Nikki Jean

Nikki Jean had an idea. More of a mission, really. She would travel across the country, stopping off in the great music cities, and collaborate on new songs with writers who, by anybody’s measure, would have to rank at the very top of any list of the most accomplished men and women ever to work at the craft and art of songwriting. She’d explain this goal, and her eyes would light up, and you couldn’t help but get drawn into the plan. It seemed so pure, and at the same time, wild and improbable.

Who could imagine this, that an artist whose link to the modern world of commercial pop music was appearing on records by Lupe Fiasco, who was still in her early 20s and had no solo recordings on her resume, would reach out to songwriters such as Jimmy Webb, Carole King, Lamont Dozier, Burt Bacharach, Bob Dylan, and ask them to collaborate, and that so many of them would open their doors? That she could spend weeks in Nashville writing with members of the Country Music Songwriters Hall of Fame like Bobby Braddock, go to Martha’s Vineyard to write with Carly Simon, recapture the sound of Philly Soul with Thom Bell? Get Brill Building writers Barry Mann, Cynthia Weil and Jeff Barry, all now relocated in Los Angeles, to write with her the way they used to write in the cubicles of Aldon Music? It was hard not to get swept up in her enthusiasm, and at the same time, wondering if she’d be able to pull this off.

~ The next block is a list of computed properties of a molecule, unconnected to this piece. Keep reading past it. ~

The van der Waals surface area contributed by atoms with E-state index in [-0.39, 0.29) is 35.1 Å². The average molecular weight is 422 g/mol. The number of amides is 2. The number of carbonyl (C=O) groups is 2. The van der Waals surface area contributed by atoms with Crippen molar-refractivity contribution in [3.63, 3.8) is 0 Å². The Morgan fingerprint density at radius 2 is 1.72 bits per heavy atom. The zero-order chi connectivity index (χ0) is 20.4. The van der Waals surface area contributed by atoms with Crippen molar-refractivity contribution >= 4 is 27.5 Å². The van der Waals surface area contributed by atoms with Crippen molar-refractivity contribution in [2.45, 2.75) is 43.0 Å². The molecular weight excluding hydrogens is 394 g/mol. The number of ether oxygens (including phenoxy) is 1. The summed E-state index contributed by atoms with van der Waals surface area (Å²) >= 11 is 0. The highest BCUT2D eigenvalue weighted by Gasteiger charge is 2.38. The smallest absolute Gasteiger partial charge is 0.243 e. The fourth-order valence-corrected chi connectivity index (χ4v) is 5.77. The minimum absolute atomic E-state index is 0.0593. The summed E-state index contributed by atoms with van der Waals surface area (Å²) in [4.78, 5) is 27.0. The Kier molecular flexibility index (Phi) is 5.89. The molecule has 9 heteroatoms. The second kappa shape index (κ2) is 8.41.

That was around three years ago, when Nikki and her producer Sam Hollander started talking about the project that is now called ‘Pennies In A Jar.’ Nikki had told Sam that what she had in mind, at first, was a modern version of Carole King’s ‘Tapestry’: an album rich in melody, emotional and truthful, with all the songwriting elements that are in such short supply, even on pop radio, where songs sound assembled out of spare parts that are lying around in the studio, a beat here, a riff there, a lyric idea from somewhere else. Nikki wanted to get back. Sam thought about this, and expanded on it. Why doesn’t she, if she wants to capture that essence of songwriting, work with some of the form’s masters, the architects? Go to the source. So they began this. With the help of publishers Jody Gerson and Marty Bandier, and a contract with a major label, they started to contact a wish list of people to write with. Jimmy Webb, who almost never collaborates, said he would. Burt Bacharach sent Nikki melodies for verses and chorus, and waited for a lyric before sending her the bridge: he wanted to be sure. Mann & Weil welcomed her into their home. Dylan sent her an unfinished song from the ‘Shot of Love’ era, and invited her to complete it. She got to write with Luigi Creatore, whose roots go back to the ‘50s with Sam Cooke, and who wrote for Elvis.

Ultimately, maybe fifty songs were written for this album. What you hear is a compact history of pop: the girl group sound, Motown, the sophisticated melodies of Bacharach and Webb, a place where country literally meets hip-hop, the art of the singer-songwriter. All tied together by Nikki Jean’s warmth, her joy in making this music, her gift to be able to change shape and still stay herself. The challenge for her, and for Sam, was to take all these influences, all this geographical and musical range, and make it flow. To point, in each individual track, to the place it sprang from, and have it fit with the songs surrounding it. To sound, always, like Nikki. They’ve accomplished this beautifully, and anybody who cares about real songs, and who loves discovering something new, and who is dazzled by the names on the songwriting credits alongside Nikki’s, needs to listen.